23 October 2014 Airborne hyperspectral imaging in the visible-to-mid wave infrared spectral range by fusing three spectral sensors
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Abstract
Airborne hyperspectral imaging is widely used for remote sensing of environment. The choice of spectral region usually depends on the availability and cost of the sensor. Visible-to-near infrared (400-1100 nm) spectral range corresponds to spectral sensitivity of relatively cheap Si detectors therefore it is the most commonly used. The implementation of shortwave infrared (1100-3000 nm) requires more expensive solutions, but can provide valuable information about the composition of the substance. Mid wave infrared (3000-8000 nm) is rarely used for civilian applications, but it provides information on the thermal emission of materials. The fusion of different sensors allows spectral analysis of a wider spectral range combining and improving already existing algorithms for the analysis of chemical content and classification. Here we introduce our Airborne Surveillance and Environmental Monitoring System (ARSENAL) that was developed by fusing seven sensors. The first test results from the fusion of three hyperspectral imaging sensors in the visible-to-mid wave infrared (365-5000 nm) are demonstrated. Principal component analysis (PCA) is applied to test correlation between principal components (PCs) and common vegetation indices.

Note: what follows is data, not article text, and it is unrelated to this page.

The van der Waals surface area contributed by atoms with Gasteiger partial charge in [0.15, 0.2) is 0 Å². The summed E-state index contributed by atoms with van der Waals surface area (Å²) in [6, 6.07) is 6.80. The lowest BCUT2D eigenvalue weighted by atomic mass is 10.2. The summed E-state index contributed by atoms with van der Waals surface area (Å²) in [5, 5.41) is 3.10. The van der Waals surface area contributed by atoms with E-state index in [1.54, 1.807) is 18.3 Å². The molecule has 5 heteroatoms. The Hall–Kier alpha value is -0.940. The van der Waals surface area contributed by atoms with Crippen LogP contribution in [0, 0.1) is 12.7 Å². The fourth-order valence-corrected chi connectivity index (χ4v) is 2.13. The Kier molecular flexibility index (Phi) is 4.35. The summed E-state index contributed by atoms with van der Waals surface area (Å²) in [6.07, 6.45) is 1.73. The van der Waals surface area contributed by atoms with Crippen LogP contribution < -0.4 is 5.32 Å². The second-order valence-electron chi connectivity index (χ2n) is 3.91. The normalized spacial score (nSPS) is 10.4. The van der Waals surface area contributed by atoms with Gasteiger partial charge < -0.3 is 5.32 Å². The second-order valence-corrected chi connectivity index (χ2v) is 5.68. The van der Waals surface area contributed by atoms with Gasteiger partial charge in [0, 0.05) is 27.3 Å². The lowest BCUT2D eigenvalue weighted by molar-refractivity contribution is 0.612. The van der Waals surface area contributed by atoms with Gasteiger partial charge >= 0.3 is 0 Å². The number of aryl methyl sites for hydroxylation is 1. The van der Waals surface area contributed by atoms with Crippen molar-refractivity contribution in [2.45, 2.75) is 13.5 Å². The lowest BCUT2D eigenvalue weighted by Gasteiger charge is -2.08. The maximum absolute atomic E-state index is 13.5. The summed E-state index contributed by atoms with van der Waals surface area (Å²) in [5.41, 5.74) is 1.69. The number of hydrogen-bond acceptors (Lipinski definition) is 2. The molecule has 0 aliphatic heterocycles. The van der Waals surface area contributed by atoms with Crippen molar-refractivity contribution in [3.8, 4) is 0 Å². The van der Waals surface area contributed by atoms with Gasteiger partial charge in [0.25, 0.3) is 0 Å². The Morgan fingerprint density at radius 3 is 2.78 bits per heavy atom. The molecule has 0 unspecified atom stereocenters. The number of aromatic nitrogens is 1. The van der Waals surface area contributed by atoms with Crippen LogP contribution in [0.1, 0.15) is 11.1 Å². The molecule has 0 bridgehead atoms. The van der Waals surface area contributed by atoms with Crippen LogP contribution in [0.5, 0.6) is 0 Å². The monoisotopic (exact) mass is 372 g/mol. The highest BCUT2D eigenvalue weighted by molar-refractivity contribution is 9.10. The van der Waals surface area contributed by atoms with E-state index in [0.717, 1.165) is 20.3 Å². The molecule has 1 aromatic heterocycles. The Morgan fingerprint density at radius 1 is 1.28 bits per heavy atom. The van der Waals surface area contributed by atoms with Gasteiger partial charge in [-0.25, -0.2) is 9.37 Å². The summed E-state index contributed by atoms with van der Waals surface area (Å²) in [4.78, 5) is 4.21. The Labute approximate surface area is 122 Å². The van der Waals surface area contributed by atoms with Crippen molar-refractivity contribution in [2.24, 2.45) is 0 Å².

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Dainis Jakovels, Dainis Jakovels, Jevgenijs Filipovs, Jevgenijs Filipovs, Gatis Erinš, Gatis Erinš, Juris Taskovs, Juris Taskovs, } "Airborne hyperspectral imaging in the visible-to-mid wave infrared spectral range by fusing three spectral sensors", Proc. SPIE 9245, Earth Resources and Environmental Remote Sensing/GIS Applications V, 92450P (23 October 2014); doi: 10.1117/12.2067151; https://doi.org/10.1117/12.2067151
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